Lawyers are now jumping on NEC lawsuits that alleged baby formulas made from cow milk, such as Enfamil and Similac, pose a danger to premature infants because they greatly increase the risk of a dangerous infection called necrotizing enterocolitis (NEC). Our attorneys are going after these potential lawsuits as well because we think they might produce large settlements and verdicts.
Over the last 12 months, numerous product liability lawsuits have been filed against the manufacturer of Similac (Abbott Laboratories, Inc.) and the maker of Enfamil (Mead Johnson Nutrition). These NEC formula lawsuits accuse the defendants of deliberately failing to warn about the risk of NEC.
Mass tort historians, if such a thing exists, will tell you that first cases filed in an eventually successful mass tort end in disaster. One of the first infant formula NEC lawsuits was Ferry v. Mead Johnson & Co., et al. (3:20-cv-00099) which was filed in Connecticut state court and removed to the U.S. District Court for Connecticut because of diversity jurisdiction.
This case did not go well for the plaintiff. After a year of litigation marked by motions to dismiss and numerous amended complaints, the Ferry case was voluntarily dismissed.
Motion for Sanctions After Dismissal of NEC Lawsuit
Okay, the case is over. This happens.
After a dismissal like this one, the defense lawyers send in their $500 an hour plus bills and call it a day. The defense lawyers in this case instead decided to spike the football and filed a motion for sanctions against the plaintiff’s lawyers.
In this post, we will look at what prompted Abbott’s attorneys to file this motion for sanctions. The motion and factual background leading up to it raises very interesting issues for mass tort plaintiffs and their attorneys.
I’m reflexively oppositional to all motions for sanctions, particularly those like this that come off so sanctimoniously. And, my goodness, the faux concern about taking advantage of grieving parents. I was a lawyer for drug and medical device companies. Let’s say concern about grieving parents in wrongful death lawsuits was not a huge priority for defense lawyers.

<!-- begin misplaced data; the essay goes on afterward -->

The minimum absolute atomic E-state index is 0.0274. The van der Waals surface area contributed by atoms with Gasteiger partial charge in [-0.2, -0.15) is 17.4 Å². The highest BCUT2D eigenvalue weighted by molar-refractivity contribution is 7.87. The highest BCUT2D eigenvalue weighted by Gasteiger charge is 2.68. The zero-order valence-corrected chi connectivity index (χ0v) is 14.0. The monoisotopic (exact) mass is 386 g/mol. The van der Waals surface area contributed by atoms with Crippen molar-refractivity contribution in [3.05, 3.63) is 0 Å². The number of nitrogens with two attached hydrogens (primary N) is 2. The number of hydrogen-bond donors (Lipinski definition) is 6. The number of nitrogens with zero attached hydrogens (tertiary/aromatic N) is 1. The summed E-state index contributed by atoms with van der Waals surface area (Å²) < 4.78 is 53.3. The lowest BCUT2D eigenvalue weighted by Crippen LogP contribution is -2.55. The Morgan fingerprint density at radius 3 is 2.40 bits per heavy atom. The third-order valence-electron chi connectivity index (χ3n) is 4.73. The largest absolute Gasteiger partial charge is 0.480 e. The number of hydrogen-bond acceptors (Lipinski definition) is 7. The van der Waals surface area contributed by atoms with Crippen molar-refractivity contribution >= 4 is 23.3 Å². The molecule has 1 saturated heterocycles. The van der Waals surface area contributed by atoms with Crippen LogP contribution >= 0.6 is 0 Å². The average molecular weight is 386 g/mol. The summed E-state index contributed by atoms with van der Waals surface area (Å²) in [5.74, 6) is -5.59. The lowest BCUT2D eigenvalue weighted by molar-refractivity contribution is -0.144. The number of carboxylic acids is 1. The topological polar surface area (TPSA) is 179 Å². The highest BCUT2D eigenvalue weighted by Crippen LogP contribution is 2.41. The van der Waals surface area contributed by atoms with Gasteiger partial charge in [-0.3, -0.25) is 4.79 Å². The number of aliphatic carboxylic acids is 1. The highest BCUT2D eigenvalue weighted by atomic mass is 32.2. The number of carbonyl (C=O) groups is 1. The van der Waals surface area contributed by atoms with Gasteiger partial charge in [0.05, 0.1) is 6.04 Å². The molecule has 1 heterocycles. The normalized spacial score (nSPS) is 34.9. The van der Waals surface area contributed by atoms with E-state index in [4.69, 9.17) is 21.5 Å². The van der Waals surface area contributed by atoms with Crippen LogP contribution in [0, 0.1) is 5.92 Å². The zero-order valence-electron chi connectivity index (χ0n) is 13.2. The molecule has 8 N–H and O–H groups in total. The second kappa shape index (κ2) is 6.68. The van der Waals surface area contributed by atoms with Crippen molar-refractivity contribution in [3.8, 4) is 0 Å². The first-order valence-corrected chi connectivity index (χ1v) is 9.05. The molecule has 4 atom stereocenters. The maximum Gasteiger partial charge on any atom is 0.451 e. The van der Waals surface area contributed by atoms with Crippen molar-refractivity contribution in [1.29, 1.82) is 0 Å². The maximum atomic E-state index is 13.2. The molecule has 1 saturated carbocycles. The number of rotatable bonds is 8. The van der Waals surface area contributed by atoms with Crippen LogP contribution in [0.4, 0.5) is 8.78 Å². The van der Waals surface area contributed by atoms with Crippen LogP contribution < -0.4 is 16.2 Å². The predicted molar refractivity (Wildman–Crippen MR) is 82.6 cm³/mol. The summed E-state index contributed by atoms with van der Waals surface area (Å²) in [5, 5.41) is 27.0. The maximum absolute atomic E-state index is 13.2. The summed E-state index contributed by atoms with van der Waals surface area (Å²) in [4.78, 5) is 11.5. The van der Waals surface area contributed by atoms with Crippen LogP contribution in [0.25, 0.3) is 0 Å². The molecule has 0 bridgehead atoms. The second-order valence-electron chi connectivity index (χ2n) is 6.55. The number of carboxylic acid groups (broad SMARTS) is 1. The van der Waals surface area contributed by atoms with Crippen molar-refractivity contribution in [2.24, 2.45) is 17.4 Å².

Setting aside the messenger, the issues raised in the motion. They also offer insight on how the sausage is made for plaintiffs’ lawyers seeking mass torts clients in cases like the NEC formula litigation.
Motion for Sanctions Against Plaintiff’s Lawyer
The motion for sanctions against the plaintiff’s counsel was filed by Abbott Laboratories and its lead defense attorney, Stephen V. D’Amore of Winston & Strawn, LLC in Chicago. The motion accuses the plaintiff’s counsel, Connecticut lawyer Stephen M. Reck, of abusing the judicial process and violating various rules of professional conduct for lawyers.
Specifically, the motion cites three instances of sanctionable conduct on the part of the plaintiff’s lawyers:
- Plaintiff’s counsel published improper and misleading legal advertising on Facebook in an effort to generate infant formula lawsuits.
- The estate administrator who filed the case on behalf of the injured child was a personal friend who did not act in the best interests of the child.
- Plaintiff’s counsel pursued a vexatious and improper litigation
The other two arguments are interesting in a rubber-necking kind of way. Especially the second argument because the defense lawyers attack him for picking his buddy of 30 years for this job of estate administrator. But they a very case-specific and don’t have the same wider implications as the advertising issue. So let’s focus primarily on the claim of improper and sanctionable legal advertising on Facebook by the lawyers for the plaintiff.
Plaintiff Counsel’s Facebook Ads
Abbott’s motion for sanctions takes aim at plaintiff counsel’s social media advertising on Facebook aimed at soliciting parents of premature babies with NEC to pursue infant formula lawsuits. The Facebook ads in question contained pictures of premature babies in the hospital with the following text:
If your premie passed away or suffered serious harm after developing Necrotizing Enterocolitis (NEC), you are entitled to financial compensation directly from the manufacturer.
Time to get justice is limited – click now to claim the compensation you are rightfully owed . . .